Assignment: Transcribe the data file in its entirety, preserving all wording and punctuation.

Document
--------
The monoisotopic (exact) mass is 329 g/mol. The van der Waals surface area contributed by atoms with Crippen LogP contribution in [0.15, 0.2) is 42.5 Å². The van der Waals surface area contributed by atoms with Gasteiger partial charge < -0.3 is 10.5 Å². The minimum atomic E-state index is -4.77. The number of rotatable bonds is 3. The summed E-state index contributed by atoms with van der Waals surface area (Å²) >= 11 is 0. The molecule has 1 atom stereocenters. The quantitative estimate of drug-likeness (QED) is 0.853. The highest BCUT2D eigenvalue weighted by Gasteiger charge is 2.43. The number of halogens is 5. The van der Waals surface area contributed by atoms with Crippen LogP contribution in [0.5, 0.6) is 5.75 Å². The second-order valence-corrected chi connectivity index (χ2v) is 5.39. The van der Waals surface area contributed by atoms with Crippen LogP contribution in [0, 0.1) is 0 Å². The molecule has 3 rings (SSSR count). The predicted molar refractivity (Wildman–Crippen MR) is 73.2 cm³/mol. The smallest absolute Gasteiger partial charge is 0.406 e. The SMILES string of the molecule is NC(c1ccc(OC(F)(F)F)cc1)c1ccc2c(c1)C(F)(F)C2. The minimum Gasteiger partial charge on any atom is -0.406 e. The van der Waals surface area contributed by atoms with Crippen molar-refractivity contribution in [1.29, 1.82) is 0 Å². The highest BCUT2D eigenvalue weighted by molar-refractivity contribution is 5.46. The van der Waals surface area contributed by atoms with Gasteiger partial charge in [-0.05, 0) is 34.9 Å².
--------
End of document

The monoisotopic (exact) mass is 329 g/mol. The van der Waals surface area contributed by atoms with Crippen LogP contribution in [0.15, 0.2) is 42.5 Å². The van der Waals surface area contributed by atoms with Gasteiger partial charge < -0.3 is 10.5 Å². The minimum atomic E-state index is -4.77. The number of rotatable bonds is 3. The summed E-state index contributed by atoms with van der Waals surface area (Å²) >= 11 is 0. The molecule has 1 atom stereocenters. The quantitative estimate of drug-likeness (QED) is 0.853. The highest BCUT2D eigenvalue weighted by Gasteiger charge is 2.43. The number of halogens is 5. The van der Waals surface area contributed by atoms with Crippen LogP contribution in [0.5, 0.6) is 5.75 Å². The second-order valence-corrected chi connectivity index (χ2v) is 5.39. The van der Waals surface area contributed by atoms with Crippen LogP contribution in [0, 0.1) is 0 Å². The molecule has 3 rings (SSSR count). The predicted molar refractivity (Wildman–Crippen MR) is 73.2 cm³/mol. The smallest absolute Gasteiger partial charge is 0.406 e. The SMILES string of the molecule is NC(c1ccc(OC(F)(F)F)cc1)c1ccc2c(c1)C(F)(F)C2. The minimum Gasteiger partial charge on any atom is -0.406 e. The van der Waals surface area contributed by atoms with Crippen molar-refractivity contribution in [1.29, 1.82) is 0 Å². The highest BCUT2D eigenvalue weighted by molar-refractivity contribution is 5.46. The van der Waals surface area contributed by atoms with Gasteiger partial charge in [-0.05, 0) is 34.9 Å².